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Is that expensive “sea bass” in the restaurant, or that you buy as “Category Manager – Fish” for a frozen food manufacturer –  really sea bass? Or is it a cheaper product? Or even something that should not be sold at all, an endangered fish species perhaps. What about those electrical components? Are they genuine, made by the reliable firm whose name is on the case, or are they counterfeit, bad quality products from an obscure plant in an obscure country?

There is a whole category of procurement-related fraud that is based on buyers not getting what they thought they were paying for, and you won’t be surprised to know that a chapter in my forthcoming book  “Bad Buying: How Organisations Waste Billions Through Failures, Frauds and F**k-ups” covers that very topic.

There are some pretty surprising cases too. Even bulk oil shipments can lead to issues, as there was a court case some years back based on a very large firm shipping oil that was apparently lower grade than the specification agreed with the buyer. So as in that case (or indeed the sea bass example), it can be very difficult to know if you are getting something genuine. Understanding the provenance of what you are buying is key – but not always easy.

However, a story this week from Moldova made even my jaw drop. The “counterfeit” goods in this case are … helicopters! Balkan Insight website reported this.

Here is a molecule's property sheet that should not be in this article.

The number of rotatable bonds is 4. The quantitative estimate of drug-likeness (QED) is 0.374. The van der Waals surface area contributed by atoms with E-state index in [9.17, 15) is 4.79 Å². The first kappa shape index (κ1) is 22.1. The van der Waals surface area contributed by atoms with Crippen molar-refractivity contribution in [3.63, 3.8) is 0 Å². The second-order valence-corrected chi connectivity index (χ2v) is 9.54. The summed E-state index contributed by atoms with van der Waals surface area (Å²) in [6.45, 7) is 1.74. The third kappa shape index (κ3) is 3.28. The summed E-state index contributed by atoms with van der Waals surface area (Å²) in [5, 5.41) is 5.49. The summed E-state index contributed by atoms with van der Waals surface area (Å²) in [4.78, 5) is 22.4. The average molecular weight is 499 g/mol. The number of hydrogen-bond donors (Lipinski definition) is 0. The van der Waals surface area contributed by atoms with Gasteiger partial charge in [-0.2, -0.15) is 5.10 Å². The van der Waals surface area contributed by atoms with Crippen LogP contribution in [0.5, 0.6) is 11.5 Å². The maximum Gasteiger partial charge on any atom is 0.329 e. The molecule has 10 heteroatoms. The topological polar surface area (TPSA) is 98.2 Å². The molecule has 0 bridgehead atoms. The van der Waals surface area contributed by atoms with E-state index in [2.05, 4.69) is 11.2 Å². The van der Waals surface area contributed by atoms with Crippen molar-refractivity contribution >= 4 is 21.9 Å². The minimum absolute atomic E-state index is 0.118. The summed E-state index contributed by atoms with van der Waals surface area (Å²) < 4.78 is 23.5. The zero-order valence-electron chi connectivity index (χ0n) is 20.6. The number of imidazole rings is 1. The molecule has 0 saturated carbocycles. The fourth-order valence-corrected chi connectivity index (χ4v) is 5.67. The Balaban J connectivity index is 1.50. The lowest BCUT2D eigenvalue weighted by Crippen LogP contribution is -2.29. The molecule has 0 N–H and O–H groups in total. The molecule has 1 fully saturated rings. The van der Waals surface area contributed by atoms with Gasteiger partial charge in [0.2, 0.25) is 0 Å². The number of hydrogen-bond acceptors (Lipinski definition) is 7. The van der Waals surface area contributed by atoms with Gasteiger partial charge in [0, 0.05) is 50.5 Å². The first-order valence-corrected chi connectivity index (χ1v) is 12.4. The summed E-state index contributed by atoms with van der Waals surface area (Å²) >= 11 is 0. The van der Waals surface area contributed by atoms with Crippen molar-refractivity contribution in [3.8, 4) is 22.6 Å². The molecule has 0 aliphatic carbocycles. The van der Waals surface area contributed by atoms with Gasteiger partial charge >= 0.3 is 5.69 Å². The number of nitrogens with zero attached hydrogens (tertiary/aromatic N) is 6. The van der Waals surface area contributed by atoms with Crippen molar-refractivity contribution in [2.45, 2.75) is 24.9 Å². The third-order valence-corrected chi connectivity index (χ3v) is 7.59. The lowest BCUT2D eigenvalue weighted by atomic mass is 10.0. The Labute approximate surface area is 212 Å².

“The Moldovan Prosecutor’s Office for Combating Organised Crime and Special Cases and investigators from the Police General Inspectorate closed a clandestine factory in the Criuleni area near the Dniester river in the east of the country on Tuesday that was producing copies of Kamov KA-26 Soviet-type helicopters”.

The helicopters were destined to be illegally exported to other ex-soviet countries, and were “produced without the necessary permits and documents of origin for the parts and equipment used.”

 It is not clear whether the buyers knew they were getting unauthorised machines (but presumably at a lower price than the “real thing”) or whether they though the items were genuine. It also raises questions of safety of course. Were they actually made to the right specification, but the manufacturer was acting without the right permissions, or might the helicopters have proved dangerous as well as dodgy?

Anyway, this certainly qualifies as a prime case of Bad Buying, and one of the more interesting cases of what we might call “provenance fraud”. It also has confirmed my personal vow never to step into a helicopter again. I did once, from the centre of New York out to the airport, and while it was an “interesting” experience, it was also a “never again” moment!